French influence in the world declined in 2014, according to the European Council on Foreign Relations (ECFR). Once ranked top in Europe for international affairs, France now occupies third place. EURACTIV France reports.
France’s military intervention in the Central African Republic and the initiation of the “Normandy format” negotiations between Russia, Ukraine and the West are tallied in the positive column of French influence. But the international relations think tank ECFR judged these events inadequate to halt the retreat of French influence in the world.
After a detailed analysis of 65 European foreign policies, the think tank concluded that Germany was the country to have exerted the most international influence in 2014. Berlin had held more negotiations than any other EU member on 17 of the policies examined.
Unlike France, which is classed as a “slacker” on the two subjects, Germany collected no negative points for its handling of the TTIP negotiations or the defence of human rights in China.
Relegation from 1st to 3rd
France has been criticised for keeping a low profile on human rights abuses in China. Paris even banned two human rights demonstrations during a state visit by the Chinese President Xi Jinping. The bans were later overturned.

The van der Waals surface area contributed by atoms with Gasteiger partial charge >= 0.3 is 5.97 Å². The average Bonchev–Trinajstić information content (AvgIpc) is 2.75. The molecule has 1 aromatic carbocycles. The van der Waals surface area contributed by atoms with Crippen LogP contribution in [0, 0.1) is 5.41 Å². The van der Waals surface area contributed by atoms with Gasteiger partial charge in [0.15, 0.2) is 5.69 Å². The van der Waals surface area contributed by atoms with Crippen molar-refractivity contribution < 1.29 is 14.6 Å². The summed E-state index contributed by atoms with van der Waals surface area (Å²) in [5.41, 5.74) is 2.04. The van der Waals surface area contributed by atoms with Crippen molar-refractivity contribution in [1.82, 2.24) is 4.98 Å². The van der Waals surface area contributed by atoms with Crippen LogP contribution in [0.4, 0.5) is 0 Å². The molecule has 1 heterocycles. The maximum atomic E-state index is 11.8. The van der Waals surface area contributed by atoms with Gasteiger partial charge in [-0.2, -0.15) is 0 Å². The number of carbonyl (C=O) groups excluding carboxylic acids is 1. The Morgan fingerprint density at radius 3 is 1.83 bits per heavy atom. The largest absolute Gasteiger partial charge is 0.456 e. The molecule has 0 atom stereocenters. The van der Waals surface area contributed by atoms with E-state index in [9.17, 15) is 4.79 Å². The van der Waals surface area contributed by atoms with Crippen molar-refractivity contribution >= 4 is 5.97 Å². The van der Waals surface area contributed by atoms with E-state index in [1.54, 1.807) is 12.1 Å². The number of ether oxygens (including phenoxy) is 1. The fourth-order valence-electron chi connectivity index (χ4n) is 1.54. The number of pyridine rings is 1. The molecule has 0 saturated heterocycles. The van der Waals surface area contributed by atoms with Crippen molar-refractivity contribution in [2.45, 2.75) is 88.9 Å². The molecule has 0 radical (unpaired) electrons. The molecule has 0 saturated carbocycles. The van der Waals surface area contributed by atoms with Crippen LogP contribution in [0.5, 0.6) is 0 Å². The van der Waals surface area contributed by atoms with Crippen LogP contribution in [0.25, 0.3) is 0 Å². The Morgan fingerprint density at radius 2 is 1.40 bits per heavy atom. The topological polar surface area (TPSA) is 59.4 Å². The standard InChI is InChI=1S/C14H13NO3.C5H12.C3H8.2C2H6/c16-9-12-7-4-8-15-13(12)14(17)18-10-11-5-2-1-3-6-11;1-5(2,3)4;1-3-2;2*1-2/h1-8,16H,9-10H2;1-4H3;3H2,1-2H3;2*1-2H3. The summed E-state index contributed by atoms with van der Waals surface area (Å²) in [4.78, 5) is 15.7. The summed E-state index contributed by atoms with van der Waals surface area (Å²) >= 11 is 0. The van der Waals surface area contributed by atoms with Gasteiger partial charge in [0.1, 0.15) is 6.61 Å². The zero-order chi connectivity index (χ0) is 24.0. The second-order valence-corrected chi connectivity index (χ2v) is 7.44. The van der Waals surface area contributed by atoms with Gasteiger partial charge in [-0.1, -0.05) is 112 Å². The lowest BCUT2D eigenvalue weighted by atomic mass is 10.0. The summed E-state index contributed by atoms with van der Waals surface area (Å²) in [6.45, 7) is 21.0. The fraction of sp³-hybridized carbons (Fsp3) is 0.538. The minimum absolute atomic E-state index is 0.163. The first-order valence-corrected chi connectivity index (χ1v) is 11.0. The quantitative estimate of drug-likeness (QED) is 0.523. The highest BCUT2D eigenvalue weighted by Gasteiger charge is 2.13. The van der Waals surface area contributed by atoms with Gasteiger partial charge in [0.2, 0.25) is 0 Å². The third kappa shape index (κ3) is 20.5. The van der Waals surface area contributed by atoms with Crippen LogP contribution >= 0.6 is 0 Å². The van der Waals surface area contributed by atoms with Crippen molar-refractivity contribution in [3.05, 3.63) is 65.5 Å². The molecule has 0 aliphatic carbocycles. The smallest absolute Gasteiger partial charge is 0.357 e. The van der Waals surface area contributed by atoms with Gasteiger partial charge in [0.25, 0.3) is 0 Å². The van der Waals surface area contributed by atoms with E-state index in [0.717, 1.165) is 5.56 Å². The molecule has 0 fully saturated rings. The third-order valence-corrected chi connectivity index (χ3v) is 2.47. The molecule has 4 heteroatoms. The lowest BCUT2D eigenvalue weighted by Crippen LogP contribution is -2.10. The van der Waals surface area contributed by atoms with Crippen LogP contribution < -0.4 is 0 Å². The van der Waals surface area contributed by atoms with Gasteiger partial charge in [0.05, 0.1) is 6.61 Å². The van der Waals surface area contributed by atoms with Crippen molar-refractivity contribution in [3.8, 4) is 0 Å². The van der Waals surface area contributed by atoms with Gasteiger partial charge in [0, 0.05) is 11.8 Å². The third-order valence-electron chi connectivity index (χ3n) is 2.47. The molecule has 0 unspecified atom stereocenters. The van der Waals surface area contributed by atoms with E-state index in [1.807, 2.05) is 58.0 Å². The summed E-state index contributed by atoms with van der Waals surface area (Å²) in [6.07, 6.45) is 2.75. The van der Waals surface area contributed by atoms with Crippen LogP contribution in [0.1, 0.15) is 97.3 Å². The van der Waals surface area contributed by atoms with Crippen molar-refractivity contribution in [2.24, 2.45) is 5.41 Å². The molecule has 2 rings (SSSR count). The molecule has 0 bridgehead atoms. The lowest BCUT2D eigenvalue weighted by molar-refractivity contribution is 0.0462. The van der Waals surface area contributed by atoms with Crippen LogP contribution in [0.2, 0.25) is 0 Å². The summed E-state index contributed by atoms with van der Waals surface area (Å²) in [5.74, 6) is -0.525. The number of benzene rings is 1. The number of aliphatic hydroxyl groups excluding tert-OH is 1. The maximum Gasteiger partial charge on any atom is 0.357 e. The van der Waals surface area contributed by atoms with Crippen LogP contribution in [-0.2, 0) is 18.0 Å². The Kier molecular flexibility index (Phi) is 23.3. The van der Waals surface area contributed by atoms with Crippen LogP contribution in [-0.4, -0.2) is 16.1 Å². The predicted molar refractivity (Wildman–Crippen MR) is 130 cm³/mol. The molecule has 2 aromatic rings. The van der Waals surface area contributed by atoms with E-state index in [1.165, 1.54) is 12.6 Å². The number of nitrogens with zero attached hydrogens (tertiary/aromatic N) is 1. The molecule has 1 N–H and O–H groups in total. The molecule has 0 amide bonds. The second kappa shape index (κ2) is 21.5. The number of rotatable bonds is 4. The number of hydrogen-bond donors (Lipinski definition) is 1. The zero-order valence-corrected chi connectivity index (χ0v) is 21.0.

The French ranking as the EU’s 3rd most influential country is down to the leading role it played in 11 of the areas studied. These include responses to the crises in Libya and the Central African Republic, where France emerged less as a leader than a lone ranger.
“France’s trailblazer style continued in areas of strategic interest, such as the Central African Republic and tackling ISIS’ advance, but it did not show the leadership across the board, including on aid, as the UK and Sweden did.”
But France has taken centre stage on a number of major subjects: Russian sanctions, aid to central Europe, the political and military response to Islamic State, economic relations with India, action against Ebola and the fight against climate change.
10 meaningless years, but greater unity
Beyond the assessments of individual countries, the ECFR revealed that European foreign policy had “pulled together” in 2014, and the bloc had shown a relatively united front against Russia. This may be a step forward for the Union, but the think-tank’s assessment of EU foreign policy in the past policy is scathing:
“The illusion of partnership and cooperation with Russia came to an end […] the meaningless compromise phrases on which EU policy had been based over the last decade were just that: meaningless.”